“As a communicative tool, a carrier of meaning and a marker of the practices of reading and thinking, these hands engage and ignite the library as an environment filled with many stories of political power, patronage and secrets of the universe.” – Rowan Bailey, Brass Art, Ways of Reading Gestured. Read in full.

“Gestured offers an esoteric language of object relations, yet interventions are economical in their imagery, often using minimal means to say rather a lot about epistemological enquiries and pseudoscientific preoccupations. The viewer is invited to go on a quest to discover a series of installations, many of them presented as theatrical natures mortes, secreted throughout the architectural enclosures and stacks of the Library. The selective, jewel-like exhibits are predominantly sculptural, although there are also two moving image artworks. A glass vessel filled with water and balanced in the palm of one of the artist’s hands becomes a microcosmic lens, overturning the street view outside the Library. Passing pedestrians become inadvertently ‘trapped’ inside the glass. The everyday is refocused as marvellous.” – Catriona McAra, Brass Art: Gestured, Corridor8, 2017. Read in full here.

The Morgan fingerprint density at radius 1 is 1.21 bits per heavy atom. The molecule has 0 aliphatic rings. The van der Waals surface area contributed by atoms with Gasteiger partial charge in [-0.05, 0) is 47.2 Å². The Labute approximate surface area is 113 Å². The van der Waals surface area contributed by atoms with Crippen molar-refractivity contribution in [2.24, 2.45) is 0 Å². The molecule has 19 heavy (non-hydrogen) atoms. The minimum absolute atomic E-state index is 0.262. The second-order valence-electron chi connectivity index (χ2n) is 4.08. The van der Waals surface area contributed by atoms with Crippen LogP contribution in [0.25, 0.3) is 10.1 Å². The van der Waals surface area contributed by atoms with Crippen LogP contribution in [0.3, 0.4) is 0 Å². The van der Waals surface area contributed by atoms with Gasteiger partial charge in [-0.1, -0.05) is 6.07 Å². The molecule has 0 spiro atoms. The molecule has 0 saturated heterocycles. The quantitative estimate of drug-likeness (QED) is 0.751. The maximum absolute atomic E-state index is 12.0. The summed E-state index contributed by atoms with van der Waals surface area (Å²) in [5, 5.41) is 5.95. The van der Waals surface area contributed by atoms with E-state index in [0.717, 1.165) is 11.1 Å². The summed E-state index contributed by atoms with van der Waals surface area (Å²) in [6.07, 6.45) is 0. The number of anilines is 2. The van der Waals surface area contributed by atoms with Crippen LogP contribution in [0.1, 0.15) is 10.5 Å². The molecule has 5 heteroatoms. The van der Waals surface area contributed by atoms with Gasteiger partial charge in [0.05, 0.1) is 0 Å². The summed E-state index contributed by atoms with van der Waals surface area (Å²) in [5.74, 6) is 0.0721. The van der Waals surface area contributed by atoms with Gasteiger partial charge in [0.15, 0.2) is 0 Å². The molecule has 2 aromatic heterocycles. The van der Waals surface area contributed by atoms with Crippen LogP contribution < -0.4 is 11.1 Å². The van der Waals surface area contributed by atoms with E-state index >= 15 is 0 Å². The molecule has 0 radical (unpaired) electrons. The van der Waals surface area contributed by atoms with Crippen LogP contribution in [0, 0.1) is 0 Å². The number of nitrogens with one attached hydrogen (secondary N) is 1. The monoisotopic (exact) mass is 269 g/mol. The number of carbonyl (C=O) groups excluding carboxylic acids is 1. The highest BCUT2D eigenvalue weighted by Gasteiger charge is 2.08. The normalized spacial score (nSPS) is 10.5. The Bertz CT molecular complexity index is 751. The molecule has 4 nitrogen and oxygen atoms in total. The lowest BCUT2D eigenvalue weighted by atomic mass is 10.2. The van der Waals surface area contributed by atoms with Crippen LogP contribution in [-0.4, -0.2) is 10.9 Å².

“Brass Art have been drawn to images of gesturing hands that issue invitations, signal directives, mimic, pinch, caress, and emphasise ideas. At once personal, idiosyncratic, universal and contested, these gestures communicate and extend thought.” – Abstract, from Contemporary Art in Heritage Spaces, by Nick Cass, Gill Park, Anna Powell, printed by Routledge, 2020

Chetham’s Library was founded in 1653 and is the oldest public library in the English-speaking world. It is an independent charity and the entire collection at Chetham’s Library has been designated as one of national and international importance.

The Library began acquiring books in August 1655, and has been adding to its collections ever since. As well as a fine collection of early printed books, the collections include a wealth of ephemera, manuscript diaries, letters and deeds, prints, paintings and glass lantern slides.

The Artist

Brass Art is Chara Lewis, Kristin Mojsiewicz and Anneke Pettican, based in Manchester, Glasgow and Huddersfield, UK.

Select exhibitions include: xCoAx National Museum of Contemporary Art (MNAC), Lisbon, Portugal (2017); Cultural Revolution Connecting Spaces, Hong Kong (2016); Brass Art: Freud’s House International 3, Manchester (2015); The Festival of the Unconscious The Freud Museum, London (2015); Thought Positions in Sculpture HAG (2015); The Imagining of Things HAG (2013); Flights of Fancy Tatton Park Biennial (2012); Dark Matters The Whitworth Art Gallery, Manchester (2011); Skyscraping Yorkshire Sculpture Park (2008); The Jerwood Drawing Prize, London (2008).

Brass Art has received numerous awards and funding, including: Arts Council England, British Council, Association of Art Historians, Lottery funding and the AHRC. Brass Art is an invited artist member of the Contemporary Art Society, and currently represented by the International3, Manchester.